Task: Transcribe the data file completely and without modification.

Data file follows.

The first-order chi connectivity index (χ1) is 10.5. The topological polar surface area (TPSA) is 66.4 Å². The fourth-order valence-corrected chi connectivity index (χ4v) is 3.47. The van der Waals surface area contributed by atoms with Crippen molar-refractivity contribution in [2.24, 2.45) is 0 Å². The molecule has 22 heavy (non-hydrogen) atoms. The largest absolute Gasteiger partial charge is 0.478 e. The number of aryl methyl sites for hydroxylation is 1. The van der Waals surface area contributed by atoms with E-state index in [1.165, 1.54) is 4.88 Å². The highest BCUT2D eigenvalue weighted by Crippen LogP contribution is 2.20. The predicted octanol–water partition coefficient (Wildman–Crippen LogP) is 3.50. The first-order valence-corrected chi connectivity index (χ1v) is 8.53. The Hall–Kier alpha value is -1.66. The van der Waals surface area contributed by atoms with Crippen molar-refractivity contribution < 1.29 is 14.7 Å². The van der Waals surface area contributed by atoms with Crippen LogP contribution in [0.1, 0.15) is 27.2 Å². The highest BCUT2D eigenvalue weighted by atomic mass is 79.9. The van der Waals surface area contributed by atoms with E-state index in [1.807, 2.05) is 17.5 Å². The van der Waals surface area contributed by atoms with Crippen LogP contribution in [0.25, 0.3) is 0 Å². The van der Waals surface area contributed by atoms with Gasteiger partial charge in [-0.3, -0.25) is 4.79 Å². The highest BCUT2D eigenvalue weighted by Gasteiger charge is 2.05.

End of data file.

The first-order chi connectivity index (χ1) is 10.5. The topological polar surface area (TPSA) is 66.4 Å². The fourth-order valence-corrected chi connectivity index (χ4v) is 3.47. The van der Waals surface area contributed by atoms with Crippen molar-refractivity contribution in [2.24, 2.45) is 0 Å². The molecule has 22 heavy (non-hydrogen) atoms. The largest absolute Gasteiger partial charge is 0.478 e. The number of aryl methyl sites for hydroxylation is 1. The van der Waals surface area contributed by atoms with E-state index in [1.165, 1.54) is 4.88 Å². The highest BCUT2D eigenvalue weighted by Crippen LogP contribution is 2.20. The predicted octanol–water partition coefficient (Wildman–Crippen LogP) is 3.50. The first-order valence-corrected chi connectivity index (χ1v) is 8.53. The Hall–Kier alpha value is -1.66. The van der Waals surface area contributed by atoms with Crippen molar-refractivity contribution < 1.29 is 14.7 Å². The van der Waals surface area contributed by atoms with Crippen LogP contribution in [0.1, 0.15) is 27.2 Å². The highest BCUT2D eigenvalue weighted by atomic mass is 79.9. The van der Waals surface area contributed by atoms with E-state index in [1.807, 2.05) is 17.5 Å². The van der Waals surface area contributed by atoms with Crippen LogP contribution in [0.25, 0.3) is 0 Å². The van der Waals surface area contributed by atoms with Gasteiger partial charge in [-0.3, -0.25) is 4.79 Å². The highest BCUT2D eigenvalue weighted by Gasteiger charge is 2.05.